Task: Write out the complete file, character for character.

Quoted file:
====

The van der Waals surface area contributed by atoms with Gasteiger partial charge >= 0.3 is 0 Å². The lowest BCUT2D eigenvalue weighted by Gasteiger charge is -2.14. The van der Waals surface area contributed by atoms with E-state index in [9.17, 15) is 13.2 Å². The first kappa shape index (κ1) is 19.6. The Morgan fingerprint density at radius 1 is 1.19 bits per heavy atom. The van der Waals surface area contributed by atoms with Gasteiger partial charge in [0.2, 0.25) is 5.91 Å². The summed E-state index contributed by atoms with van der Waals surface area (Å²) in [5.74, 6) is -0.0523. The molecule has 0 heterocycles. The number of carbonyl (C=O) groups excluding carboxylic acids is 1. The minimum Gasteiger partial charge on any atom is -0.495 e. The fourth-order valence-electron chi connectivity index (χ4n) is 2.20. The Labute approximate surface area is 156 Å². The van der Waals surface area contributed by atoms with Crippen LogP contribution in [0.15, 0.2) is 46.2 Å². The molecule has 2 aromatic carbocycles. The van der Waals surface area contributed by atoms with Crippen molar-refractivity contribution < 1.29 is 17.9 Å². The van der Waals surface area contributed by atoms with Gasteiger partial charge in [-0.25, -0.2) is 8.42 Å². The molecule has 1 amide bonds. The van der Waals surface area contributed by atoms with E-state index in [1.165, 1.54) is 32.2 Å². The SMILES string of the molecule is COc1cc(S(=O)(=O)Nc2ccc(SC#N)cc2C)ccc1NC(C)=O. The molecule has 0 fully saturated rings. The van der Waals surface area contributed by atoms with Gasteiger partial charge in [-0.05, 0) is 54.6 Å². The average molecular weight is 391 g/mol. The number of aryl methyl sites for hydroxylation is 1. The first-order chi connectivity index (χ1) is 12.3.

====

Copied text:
The van der Waals surface area contributed by atoms with Gasteiger partial charge >= 0.3 is 0 Å². The lowest BCUT2D eigenvalue weighted by Gasteiger charge is -2.14. The van der Waals surface area contributed by atoms with E-state index in [9.17, 15) is 13.2 Å². The first kappa shape index (κ1) is 19.6. The Morgan fingerprint density at radius 1 is 1.19 bits per heavy atom. The van der Waals surface area contributed by atoms with Gasteiger partial charge in [0.2, 0.25) is 5.91 Å². The summed E-state index contributed by atoms with van der Waals surface area (Å²) in [5.74, 6) is -0.0523. The molecule has 0 heterocycles. The number of carbonyl (C=O) groups excluding carboxylic acids is 1. The minimum Gasteiger partial charge on any atom is -0.495 e. The fourth-order valence-electron chi connectivity index (χ4n) is 2.20. The Labute approximate surface area is 156 Å². The van der Waals surface area contributed by atoms with Crippen LogP contribution in [0.15, 0.2) is 46.2 Å². The molecule has 2 aromatic carbocycles. The van der Waals surface area contributed by atoms with Crippen molar-refractivity contribution < 1.29 is 17.9 Å². The van der Waals surface area contributed by atoms with Gasteiger partial charge in [-0.25, -0.2) is 8.42 Å². The molecule has 1 amide bonds. The van der Waals surface area contributed by atoms with E-state index in [1.165, 1.54) is 32.2 Å². The SMILES string of the molecule is COc1cc(S(=O)(=O)Nc2ccc(SC#N)cc2C)ccc1NC(C)=O. The molecule has 0 fully saturated rings. The van der Waals surface area contributed by atoms with Gasteiger partial charge in [-0.05, 0) is 54.6 Å². The average molecular weight is 391 g/mol. The number of aryl methyl sites for hydroxylation is 1. The first-order chi connectivity index (χ1) is 12.3.